Intimidating cambodian delicacy
But seeing as it's the time of year when grossing people out gets semi-official sanctioning from a semi-official holiday, now is the moment to consider foods that push the envelope of edibility.We're not talking about haunted-house, peeled-grapes-as-eyeballs gross.After what seems like forever, I finally got that dream stamp on my passport.I thought to myself, I could now post on Facebook that I was flying to Cambodia.You've heard variations on this spiel: Try everything once because (this part gets repeated in your most motherly tone) if you don't try it, you won't know if you like it.Those principles are fine for Brussels sprouts and sweetbreads.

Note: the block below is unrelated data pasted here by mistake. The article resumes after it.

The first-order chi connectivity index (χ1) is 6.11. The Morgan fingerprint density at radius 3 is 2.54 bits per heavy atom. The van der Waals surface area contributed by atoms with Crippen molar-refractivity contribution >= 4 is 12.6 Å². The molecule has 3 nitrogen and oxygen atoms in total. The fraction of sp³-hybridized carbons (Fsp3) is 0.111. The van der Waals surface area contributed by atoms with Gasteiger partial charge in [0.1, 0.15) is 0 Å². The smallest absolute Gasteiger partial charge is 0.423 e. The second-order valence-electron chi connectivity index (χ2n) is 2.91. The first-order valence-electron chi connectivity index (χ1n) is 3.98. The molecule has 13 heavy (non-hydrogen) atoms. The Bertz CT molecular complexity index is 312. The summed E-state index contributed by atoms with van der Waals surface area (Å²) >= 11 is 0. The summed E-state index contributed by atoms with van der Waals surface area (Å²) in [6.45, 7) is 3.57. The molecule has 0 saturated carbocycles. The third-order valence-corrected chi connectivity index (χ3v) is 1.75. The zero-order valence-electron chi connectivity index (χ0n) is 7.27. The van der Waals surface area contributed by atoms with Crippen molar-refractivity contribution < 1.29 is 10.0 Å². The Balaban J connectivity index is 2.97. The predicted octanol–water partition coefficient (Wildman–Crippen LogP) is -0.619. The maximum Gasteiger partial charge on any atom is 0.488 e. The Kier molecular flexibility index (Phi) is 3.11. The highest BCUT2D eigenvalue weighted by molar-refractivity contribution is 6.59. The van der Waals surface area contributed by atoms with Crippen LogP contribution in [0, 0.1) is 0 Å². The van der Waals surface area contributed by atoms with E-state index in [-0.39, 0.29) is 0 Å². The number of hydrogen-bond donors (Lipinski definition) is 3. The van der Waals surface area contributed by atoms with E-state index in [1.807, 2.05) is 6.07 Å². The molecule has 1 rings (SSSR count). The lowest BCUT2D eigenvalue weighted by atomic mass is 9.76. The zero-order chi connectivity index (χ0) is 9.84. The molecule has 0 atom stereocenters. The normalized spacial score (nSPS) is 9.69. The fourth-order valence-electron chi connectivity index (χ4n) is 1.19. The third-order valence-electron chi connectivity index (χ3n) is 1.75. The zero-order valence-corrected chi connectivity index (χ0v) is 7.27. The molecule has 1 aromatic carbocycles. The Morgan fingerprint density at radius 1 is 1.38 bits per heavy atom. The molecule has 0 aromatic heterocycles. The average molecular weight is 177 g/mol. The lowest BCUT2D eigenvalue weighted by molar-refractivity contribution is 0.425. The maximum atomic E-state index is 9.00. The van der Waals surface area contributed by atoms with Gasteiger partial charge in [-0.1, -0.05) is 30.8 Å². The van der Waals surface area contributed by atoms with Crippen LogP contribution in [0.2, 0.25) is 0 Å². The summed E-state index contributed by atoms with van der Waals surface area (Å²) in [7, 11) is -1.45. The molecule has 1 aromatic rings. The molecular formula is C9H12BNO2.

As such the trip will include several significant CAS / IB service–learning projects and activities to assist impoverished Cambodian communities.(Also note “Fear Factor” has a certain reticence about cooking techniques; even the biggest fan of cow intestine is going to retch if it's being served boiled and plain.) The seven items we've chosen for our stomach-churning buffet are all legitimate foods somewhere in the world. But the line has to be drawn somewhere, and arachnids seem to be a good place to draw it. Like many of us, I had been watching the refugee crisis unfold and felt impotent to help as a flow of human traffic continued to engulf Greece, the crisis-stricken country of my childhood.Nor, for that matter, is it fair to traffic in items found on shows like “Fear Factor.” It's not that we doubt horse rectum is digestible.It's that we doubt anyone would actually eat it outside the confines of reality TV. Entomologists might disagree, but the practice of eating insects doesn't seem nearly so bad as it sounds at first.